Question two: What is one business tool or piece of advice that you incorporate to keep your business moving forward?
Ashley Kennedy: While going through struggles and stresses on the farm, I have found that taking time away, even for a bit, helps my frame of mind. Even when I know it is painful, know our numbers. I like to avoid doing things like that when it’s bad and usually I feel more in control when I know the truth, good or bad.
Tara Good: As far as business advice/strategy, I really think for us it is to just take one day at a time. Dairy farming has always been and will continue to be filled with challenges daily. Remember that everything happens for a reason. We focus on taking care of our herd to the best of our ability. From a cow management standpoint, we can sum it up by saying grass is king for us. A high forage diet positively impacts overall immunity and health of our cows.
Joe Kulhawick: The one thing we try to fall back on is to stay out of severe debt and out of the bank. Unfortunately, reserves will only last so long. We watch our labor budget close, and since we are healthy and able, we are working more and of course getting paid less. But we have our health and strength, and it helps keep us out of the bank. We diversified seven years ago into custom feed harvesting and selling feed. We also have a sweet corn plot. Diversification gives us something to fall back on and can be a real help.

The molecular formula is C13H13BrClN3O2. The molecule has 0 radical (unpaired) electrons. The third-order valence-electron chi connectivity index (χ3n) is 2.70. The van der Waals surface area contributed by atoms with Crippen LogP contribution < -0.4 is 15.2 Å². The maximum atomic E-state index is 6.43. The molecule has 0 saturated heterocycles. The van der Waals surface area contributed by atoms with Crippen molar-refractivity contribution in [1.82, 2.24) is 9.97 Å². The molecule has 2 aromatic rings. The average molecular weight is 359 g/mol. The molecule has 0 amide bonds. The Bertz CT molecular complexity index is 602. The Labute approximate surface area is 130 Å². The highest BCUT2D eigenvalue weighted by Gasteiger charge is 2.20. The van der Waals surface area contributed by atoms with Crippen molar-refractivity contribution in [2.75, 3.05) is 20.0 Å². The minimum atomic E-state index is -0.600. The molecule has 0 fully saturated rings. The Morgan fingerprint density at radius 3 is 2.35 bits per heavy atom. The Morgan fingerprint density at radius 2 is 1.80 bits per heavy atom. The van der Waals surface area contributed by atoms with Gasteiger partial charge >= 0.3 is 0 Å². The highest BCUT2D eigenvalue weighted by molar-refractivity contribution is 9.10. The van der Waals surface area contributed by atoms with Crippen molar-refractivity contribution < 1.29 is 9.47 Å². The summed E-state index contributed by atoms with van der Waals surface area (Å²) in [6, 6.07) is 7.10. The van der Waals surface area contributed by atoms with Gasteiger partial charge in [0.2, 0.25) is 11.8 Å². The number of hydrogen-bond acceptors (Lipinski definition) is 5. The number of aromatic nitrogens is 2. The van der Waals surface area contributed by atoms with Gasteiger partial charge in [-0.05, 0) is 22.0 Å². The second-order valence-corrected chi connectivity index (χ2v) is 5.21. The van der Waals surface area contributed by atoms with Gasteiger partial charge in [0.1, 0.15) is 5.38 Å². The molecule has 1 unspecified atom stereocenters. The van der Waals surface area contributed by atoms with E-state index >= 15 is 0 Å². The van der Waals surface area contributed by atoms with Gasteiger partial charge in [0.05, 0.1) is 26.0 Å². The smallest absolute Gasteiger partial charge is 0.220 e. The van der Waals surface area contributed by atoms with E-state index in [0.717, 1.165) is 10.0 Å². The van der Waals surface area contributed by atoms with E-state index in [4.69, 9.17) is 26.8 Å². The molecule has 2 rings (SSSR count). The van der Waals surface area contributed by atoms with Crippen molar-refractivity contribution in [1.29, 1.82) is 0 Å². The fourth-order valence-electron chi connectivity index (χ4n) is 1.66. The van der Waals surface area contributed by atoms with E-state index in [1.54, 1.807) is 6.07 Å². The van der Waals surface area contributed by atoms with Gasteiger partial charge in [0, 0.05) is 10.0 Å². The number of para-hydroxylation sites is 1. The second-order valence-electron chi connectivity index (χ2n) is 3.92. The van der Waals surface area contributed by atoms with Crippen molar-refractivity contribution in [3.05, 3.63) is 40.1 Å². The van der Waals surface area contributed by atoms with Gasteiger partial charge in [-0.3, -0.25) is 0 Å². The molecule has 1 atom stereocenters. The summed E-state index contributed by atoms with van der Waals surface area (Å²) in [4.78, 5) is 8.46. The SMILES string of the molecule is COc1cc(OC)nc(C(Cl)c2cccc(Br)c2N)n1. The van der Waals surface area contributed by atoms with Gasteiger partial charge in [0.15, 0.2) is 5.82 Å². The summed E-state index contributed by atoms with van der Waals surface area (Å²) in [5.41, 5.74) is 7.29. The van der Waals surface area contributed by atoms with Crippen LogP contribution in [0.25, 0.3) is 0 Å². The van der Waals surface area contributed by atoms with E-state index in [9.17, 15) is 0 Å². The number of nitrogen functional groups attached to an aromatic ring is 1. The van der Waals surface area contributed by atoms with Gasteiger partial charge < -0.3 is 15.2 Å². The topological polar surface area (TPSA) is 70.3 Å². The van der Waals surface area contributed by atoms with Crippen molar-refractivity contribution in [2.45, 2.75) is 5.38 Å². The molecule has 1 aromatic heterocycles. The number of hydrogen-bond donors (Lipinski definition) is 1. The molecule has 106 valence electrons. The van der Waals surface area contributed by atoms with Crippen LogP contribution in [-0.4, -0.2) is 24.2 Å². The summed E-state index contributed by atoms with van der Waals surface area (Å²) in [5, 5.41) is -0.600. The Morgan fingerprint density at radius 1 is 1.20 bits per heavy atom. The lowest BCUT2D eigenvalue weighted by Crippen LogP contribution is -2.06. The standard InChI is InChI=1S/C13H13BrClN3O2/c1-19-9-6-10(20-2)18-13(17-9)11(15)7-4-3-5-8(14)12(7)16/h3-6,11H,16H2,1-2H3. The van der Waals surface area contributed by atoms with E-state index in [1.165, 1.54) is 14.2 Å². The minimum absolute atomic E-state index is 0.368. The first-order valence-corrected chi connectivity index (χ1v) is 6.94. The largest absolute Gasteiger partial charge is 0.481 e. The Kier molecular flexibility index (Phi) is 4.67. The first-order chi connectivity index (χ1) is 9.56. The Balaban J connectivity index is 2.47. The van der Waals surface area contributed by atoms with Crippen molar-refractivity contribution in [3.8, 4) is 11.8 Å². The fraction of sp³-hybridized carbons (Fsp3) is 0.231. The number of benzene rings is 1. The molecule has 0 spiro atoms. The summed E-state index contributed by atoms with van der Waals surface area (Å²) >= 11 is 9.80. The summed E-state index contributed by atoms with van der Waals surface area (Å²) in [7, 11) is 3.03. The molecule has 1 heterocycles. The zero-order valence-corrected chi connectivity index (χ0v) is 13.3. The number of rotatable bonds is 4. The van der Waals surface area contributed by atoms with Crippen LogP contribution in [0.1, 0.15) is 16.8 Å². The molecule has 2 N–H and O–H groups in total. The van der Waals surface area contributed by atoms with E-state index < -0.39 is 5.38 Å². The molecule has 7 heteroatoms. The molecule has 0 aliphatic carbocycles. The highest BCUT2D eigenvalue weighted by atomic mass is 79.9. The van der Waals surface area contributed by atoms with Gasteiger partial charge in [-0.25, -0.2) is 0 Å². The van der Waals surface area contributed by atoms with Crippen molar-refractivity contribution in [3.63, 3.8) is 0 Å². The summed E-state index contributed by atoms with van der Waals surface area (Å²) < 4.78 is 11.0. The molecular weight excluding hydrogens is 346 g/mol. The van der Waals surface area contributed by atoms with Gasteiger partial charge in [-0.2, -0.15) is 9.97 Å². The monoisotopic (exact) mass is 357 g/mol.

Mary Costigan: I am afraid I cannot give too much surprising and helpful insight on this besides living frugally. Being raised by the master of frugality, it is in my blood to not spend frivolously. The fundamentals of my breeding program haven’t changed. I may be quicker to use Angus in a mating, but I am still seeking that perfect (to me) sized individual with functional feet and legs and beautiful udder with positive milk production and always positive fertility traits. We give probably too many chances to calves that don’t show promise because we cannot stand not giving them a chance. We trim out expenses where we can, but the animals and their comfort are still priority. In the background, my dad has been a miracle worker when it comes to enlisting in helpful programs and knowing where to put money that is going to benefit us the most in the short and long term. Has he been hard to convince over the years to spend money to make money? Absolutely, but ultimately that way of thinking is what is getting us through times like these.
Gerald Geurink: I’ve been through crisis, too. Back in the ‘70’s, I got divorced. It was the worst thing that ever happened to me. Then, about four years later, I got married again and it has been the best 35 years of my life. If you have cows, you just keep doing what you have to every day. Just keep slugging it out.
Reprinted with permission from Michigan Dairy Cattle News